Notes to Broadcasters on granaries

    | February 21, 2011

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    Once farmers have succeeded in producing a good harvest, they naturally want to make the most of it. Post-harvest losses are a waste, and threaten a family’s food security. Losses can occur from pests, climatic conditions, or simply a bumper harvest of perishable crops. Options for reducing post-harvest losses include better storage facilities (such as improved granaries), storage techniques (such as treating crops with ash or chili), and agro-processing – drying crops, or transforming them into processed products.

    These websites may help with program research:
    The African Post-harvest Losses Information System:

    Prevention of post-harvest food losses: fruits, vegetables and root crops. A training manual – online training manual from UN Food and Agriculture Organization.

    FAO has also produced a “compendium” on post-harvest operations. Click on the small pictures of each crop for more information:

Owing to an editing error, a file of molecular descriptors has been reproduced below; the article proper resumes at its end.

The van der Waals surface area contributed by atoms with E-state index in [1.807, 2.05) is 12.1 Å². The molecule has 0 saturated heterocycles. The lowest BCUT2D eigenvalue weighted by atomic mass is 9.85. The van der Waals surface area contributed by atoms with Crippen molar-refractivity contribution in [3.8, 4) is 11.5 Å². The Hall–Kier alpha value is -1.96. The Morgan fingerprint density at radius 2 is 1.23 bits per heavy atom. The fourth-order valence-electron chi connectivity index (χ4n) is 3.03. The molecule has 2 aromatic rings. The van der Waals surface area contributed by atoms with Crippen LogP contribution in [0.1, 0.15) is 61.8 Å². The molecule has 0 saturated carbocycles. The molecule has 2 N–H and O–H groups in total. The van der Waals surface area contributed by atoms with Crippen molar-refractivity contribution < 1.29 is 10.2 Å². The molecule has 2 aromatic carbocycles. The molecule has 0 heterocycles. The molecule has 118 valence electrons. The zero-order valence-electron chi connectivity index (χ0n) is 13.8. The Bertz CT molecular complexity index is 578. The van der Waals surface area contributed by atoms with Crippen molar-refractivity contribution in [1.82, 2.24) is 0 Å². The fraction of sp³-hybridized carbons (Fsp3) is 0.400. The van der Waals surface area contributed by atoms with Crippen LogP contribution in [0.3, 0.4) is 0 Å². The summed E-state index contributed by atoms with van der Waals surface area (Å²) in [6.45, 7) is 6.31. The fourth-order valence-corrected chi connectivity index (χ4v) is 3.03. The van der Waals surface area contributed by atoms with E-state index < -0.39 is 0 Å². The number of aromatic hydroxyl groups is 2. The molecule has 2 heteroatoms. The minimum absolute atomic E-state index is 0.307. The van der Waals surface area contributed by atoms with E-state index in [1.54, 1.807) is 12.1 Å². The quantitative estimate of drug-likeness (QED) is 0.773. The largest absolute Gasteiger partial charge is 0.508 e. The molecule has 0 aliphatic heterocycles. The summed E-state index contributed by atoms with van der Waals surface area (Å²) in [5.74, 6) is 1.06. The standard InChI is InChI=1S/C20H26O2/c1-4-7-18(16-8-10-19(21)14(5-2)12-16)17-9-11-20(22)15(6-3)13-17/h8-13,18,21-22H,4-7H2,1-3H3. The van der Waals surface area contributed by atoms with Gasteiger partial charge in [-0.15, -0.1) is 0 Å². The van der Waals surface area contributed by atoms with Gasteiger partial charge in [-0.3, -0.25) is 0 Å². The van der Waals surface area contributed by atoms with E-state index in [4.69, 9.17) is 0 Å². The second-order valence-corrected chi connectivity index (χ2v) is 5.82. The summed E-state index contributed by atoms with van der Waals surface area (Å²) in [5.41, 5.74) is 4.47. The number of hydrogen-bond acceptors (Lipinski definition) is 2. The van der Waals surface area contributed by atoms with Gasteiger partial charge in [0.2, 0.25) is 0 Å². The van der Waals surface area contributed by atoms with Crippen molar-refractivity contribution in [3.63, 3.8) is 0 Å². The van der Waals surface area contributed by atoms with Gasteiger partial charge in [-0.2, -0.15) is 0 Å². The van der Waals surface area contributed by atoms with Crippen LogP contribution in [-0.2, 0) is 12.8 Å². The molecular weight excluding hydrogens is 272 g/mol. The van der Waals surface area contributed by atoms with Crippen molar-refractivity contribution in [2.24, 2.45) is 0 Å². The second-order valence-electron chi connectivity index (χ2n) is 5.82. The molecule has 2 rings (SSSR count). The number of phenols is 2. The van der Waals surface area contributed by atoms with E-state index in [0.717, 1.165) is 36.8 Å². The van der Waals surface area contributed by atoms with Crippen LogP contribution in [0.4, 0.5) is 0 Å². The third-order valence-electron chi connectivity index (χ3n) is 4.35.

There are many scripts on food processing and storage in Farm Radio International’s archive. Browse them here:

    Here are some previous Farm Radio Weekly stories on storage issues:
    Mozambique: A farmer builds a silo with local materials to reduce post-harvest losses (Issue 120, July 2010).
    Burundi: Seed banks are the answer to chronic seed shortages (Issue 80, September 2009).
    Nigeria: Triple bagging an alternative to ‘killer beans’ (Issue 83, October 2009).

    You might consider producing radio spots on storage and post-harvest processing. Interview farmers and ask them to describe the problems they face, what they estimate their post-harvest losses to be, and what attempts they have made to reduce their losses. You could highlight one farmer per day as a theme for the week. Ask a range of questions, for example:

    What storage treatments are common?
    What experience do farmers have with processing crops?
    Are there ready markets for dried or processed products?
    What type of information is available to inspire farmers to use innovative storage ideas?
    Is crop storage the responsibility of men or women? Is processing done by men or women? Could these roles be changed or shared?